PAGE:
Temporal range: Early Eocene
Eskov & Zonstein, 2000
Electrocteniza is an extinct monotypic genus of trapdoor spider in the Ctenizidae subfamily Ctenizinae and at present, it contains the single species Electrocteniza sadilenkoi. The genus is solely known from the Early Eocene Baltic amber deposits in the Baltic Sea region of Europe.
History and classification
Electrocteniza sadilenkoi is known only from one fossil, the holotype, number "PIN, no. 363/88". It is a single male individual preserved in a clear amber specimen with several unidentified insects associated. The amber specimen was first identified as significant while residing in a private collection housed in Moscow, Russia. The specimen was then donated to the Paleontological Institute of the Russian Academy of Science in Moscow. E. sadilenkoi was first studied by Kirill Eskov and Sergei Zonstein, with their 2000 type description being published in the Russian Paleontological Journal. The generic name was coined by K. Eskov and S. Zonstein as a combination of the Ancient Greek word electron, meaning "amber", and Cteniza, the modern trapdoor spider genus for which the family was named. This is in reference preservation of the type specimen and the genus that Electrocteniza is possibly related. The specific epithet "sadilenkoi" was designated by K. Eskov and S. Zonstein in honor of the collector of the specimen, K. M. Sadilenko.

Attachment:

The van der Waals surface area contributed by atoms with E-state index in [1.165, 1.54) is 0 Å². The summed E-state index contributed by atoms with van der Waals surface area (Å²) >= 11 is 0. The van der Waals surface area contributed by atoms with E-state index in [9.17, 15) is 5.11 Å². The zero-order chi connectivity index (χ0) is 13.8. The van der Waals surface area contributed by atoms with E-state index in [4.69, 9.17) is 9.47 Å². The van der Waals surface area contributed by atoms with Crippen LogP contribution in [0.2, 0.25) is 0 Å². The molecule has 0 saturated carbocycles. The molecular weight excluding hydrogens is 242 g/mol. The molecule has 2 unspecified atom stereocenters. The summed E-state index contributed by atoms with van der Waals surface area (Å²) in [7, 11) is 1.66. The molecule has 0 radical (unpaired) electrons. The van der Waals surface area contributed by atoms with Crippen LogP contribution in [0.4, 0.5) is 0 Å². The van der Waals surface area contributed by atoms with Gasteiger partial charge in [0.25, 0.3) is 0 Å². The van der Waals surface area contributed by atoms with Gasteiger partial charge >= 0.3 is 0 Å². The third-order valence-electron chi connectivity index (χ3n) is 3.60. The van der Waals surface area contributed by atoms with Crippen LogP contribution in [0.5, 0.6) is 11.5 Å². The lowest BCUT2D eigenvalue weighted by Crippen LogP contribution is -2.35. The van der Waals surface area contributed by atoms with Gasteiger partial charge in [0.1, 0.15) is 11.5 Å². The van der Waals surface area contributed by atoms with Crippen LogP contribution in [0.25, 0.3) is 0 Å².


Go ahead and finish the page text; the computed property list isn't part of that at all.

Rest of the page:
Electrocteniza sadilenkoi is 5.88 millimetres (0.231 in) in length when the chelicerae are included in the measurement. Of that length the carapace is 2.63 millimetres (0.104 in) and the abdomen is 2.50 millimetres (0.098 in). The shape and general structure of the carapace indicates a close relationship to the modern genera Latouchia from Asia and Sterrochrotus from South Africa. There are several notable differences between the genera. Electrocteniza, in general, has a more notably raised eye tubercle then Latouchia and Sterrochrotus. Unlike the modern genera of Ctenizidae, Electrocteniza has completely spineless tibiae, metatarsi and tarsi on legs I and II and chelicera which lack a rastellum.
- Eskov, K. Y.; Zonstein, S. L. (2000). "The First Ctenizoid Mygalomorph Spiders from Eocene Baltic Amber (Araneida: Mygalomorphae: Ctenizidae)". Paleontological Journal 34 (suppl. 3): S268–S274. Part 1; Part 2 (PDF).
- Wolfe, A. P.; et al. (2009). "A new proposal concerning the botanical origin of Baltic amber". Proceedings of the Royal Society B: Biological Sciences 276 (1672): 3403–3412. doi:10.1098/rspb.2009.0806. PMC 2817186. PMID 19570786.